PALU/JAKARTA-The death toll from Indonesia’s multiple earthquakes and an ensuing tsunami jumped to 1,407 on Wednesday, the country’s disaster management agency said. Most of the dead were recovered in Palu, the provincial capital.

Search and rescue operations are underway with more rescuers and equipment joining the mission, spokesman of the national disaster management agency Sutopo Purwo Nugroho said. Soldiers, police, government personnel and volunteers flocked in the catastrophe-rattled areas to join a total of 6,399 rescuers already on the spot, and are rushing to retrieve victims under the ruins, he said.

The quakes that triggered a tsunami destroyed 2,403 houses, according to a satellite image, while a total of 362 aftershocks with 12 of them felt occurred after the main shock, said Sutopo. The natural disaster forced a total of 70,821 people to flee their homes and take shelter in camps or under tarpaulins in 141 spots. So far, not all of the basic needs has been provided, he said.(Xinhua)…[+]

Antigua: Cop accused of kidnapping, raping teen, walks


A police prosecutor accused of kidnapping a 13 year old girl and having sex with her on two occasions in 2016, walked free yesterday after the child said she did not want to proceed with the case and or to relive the incidents.

Crown Counsel Shannon Jones-Gittens called the teen to court to explain herself before Justice Keith Thom and, the girl indicated that she came to the decision after she spoke with her mother, counsellor and guardian. She further stated that she has forgiven the accused, and had she been in his shoes, she would have wanted to be forgiven as well.

The child, who is now a ward of the state, having been removed from her parents’ care, said she understood the seriousness of the allegations before the court which include one count of kidnapping and two counts of unlawful sexual intercourse – the latter is an offence which carries a maximum sentence of life in prison. Jones-Gittens told the court that the teen, who is now 15, also spoke with her about the matter several times and, the Director of Public Prosecutions, Anthony Armstrong had asked for the Directorate of Gender Affairs to be involved and to offer counselling to the teen.(Antigua Observer)…[+]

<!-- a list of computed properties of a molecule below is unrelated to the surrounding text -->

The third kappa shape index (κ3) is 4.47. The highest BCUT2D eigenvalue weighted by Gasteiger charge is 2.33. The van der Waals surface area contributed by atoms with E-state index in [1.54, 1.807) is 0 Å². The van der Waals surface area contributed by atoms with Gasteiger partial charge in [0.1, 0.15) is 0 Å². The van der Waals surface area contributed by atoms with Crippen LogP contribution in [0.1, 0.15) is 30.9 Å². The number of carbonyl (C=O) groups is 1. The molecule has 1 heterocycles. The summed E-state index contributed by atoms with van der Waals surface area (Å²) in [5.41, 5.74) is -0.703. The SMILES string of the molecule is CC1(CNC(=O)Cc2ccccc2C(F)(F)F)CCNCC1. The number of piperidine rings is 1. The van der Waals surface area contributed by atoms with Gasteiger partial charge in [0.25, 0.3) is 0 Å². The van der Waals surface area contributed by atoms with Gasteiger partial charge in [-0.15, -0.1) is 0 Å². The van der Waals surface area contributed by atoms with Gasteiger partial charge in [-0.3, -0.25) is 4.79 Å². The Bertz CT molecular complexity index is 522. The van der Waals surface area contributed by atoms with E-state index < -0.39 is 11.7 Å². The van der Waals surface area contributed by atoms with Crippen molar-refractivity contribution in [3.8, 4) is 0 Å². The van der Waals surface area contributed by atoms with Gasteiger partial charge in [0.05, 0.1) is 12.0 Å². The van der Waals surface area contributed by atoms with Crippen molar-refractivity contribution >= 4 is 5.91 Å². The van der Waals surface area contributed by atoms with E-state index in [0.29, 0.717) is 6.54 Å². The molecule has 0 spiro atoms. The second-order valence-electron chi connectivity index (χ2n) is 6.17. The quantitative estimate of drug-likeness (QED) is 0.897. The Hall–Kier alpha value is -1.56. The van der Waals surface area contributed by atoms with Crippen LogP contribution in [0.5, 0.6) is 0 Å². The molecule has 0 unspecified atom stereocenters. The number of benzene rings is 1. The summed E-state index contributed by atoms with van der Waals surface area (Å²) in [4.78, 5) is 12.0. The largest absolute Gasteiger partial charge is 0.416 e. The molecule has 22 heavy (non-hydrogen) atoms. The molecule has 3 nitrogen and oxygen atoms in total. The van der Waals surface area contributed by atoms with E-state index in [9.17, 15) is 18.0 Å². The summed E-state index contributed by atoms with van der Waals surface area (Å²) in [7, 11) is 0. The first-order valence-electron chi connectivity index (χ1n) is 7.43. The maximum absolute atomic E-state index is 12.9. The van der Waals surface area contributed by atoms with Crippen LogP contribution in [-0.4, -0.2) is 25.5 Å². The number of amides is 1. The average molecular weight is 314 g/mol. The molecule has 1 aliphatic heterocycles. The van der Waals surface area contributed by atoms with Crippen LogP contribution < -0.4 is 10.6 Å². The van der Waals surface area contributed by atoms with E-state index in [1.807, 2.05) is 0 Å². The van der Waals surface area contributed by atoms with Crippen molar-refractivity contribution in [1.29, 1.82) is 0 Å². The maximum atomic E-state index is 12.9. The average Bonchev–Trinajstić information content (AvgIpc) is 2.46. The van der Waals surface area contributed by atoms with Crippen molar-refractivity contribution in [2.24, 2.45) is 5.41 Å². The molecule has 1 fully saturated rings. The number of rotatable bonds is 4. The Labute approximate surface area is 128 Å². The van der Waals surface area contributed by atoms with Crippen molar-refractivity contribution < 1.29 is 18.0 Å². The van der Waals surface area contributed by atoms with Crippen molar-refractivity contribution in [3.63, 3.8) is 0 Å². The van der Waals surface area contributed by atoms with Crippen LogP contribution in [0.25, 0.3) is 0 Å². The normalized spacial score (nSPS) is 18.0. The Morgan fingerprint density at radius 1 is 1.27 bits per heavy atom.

Amazon raises minimum wage for US and UK employees


Amazon has raised its minimum wage for British and American workers, in a major milestone for campaigners pushing for pay increases to tackle rising levels of poverty and inequality. The company, which has become almost a byword for low-paid and low-quality work in recent years, said it would increase the minimum wage to $15 (£11.57) an hour in the US for more than 350,000 workers, while almost 40,000 staff in Britain will get an increase to £10.50 an hour in London and £9.50 across the rest of the country. Jeff Bezos, the billionaire founder of the e-commerce company, said: “We listened to our critics, thought hard about what we wanted to do, and decided we want to lead.

“We’re excited about this change and encourage our competitors and other large employers to join us.” Lifting the wage for its workers, designed to tackle the firm’s critics head on, means Amazon UK will pay more than the current national minimum wage of £7.83 for workers over the age of 25. The new rate is also higher than the level recommended by the Living Wage Foundation of £8.75, or £10.20 in London.(theguardian)…[+]

Jamaica declares the Blue Lagoon a National Monument


JAMAICA- The Blue Lagoon is the latest site to be declared as a National Monument by the Jamaica National Heritage Trust (JNHT). The Portland-based landmark was declared as a National Monument by reason of its aesthetic and scientific values and the site forming a significant part of Jamaica’s heritage. These values include the crystal and varying shades of blue waters, the verdant rain forest and flowering plants, endemic and endangered species.

Chairman of the JNHT Board of Trustees, Laleta Davis-Mattis lauded the far-reaching value of this landmark declaration asserting that “Blue Lagoon’s inscription as a National Monument is not only giving added value to the site but to brand Jamaica.”

The first attempt to protect the Blue Lagoon by way of a Preservation Order through the National Trust Commission was done in 1960 by then Premier, Norman Manley.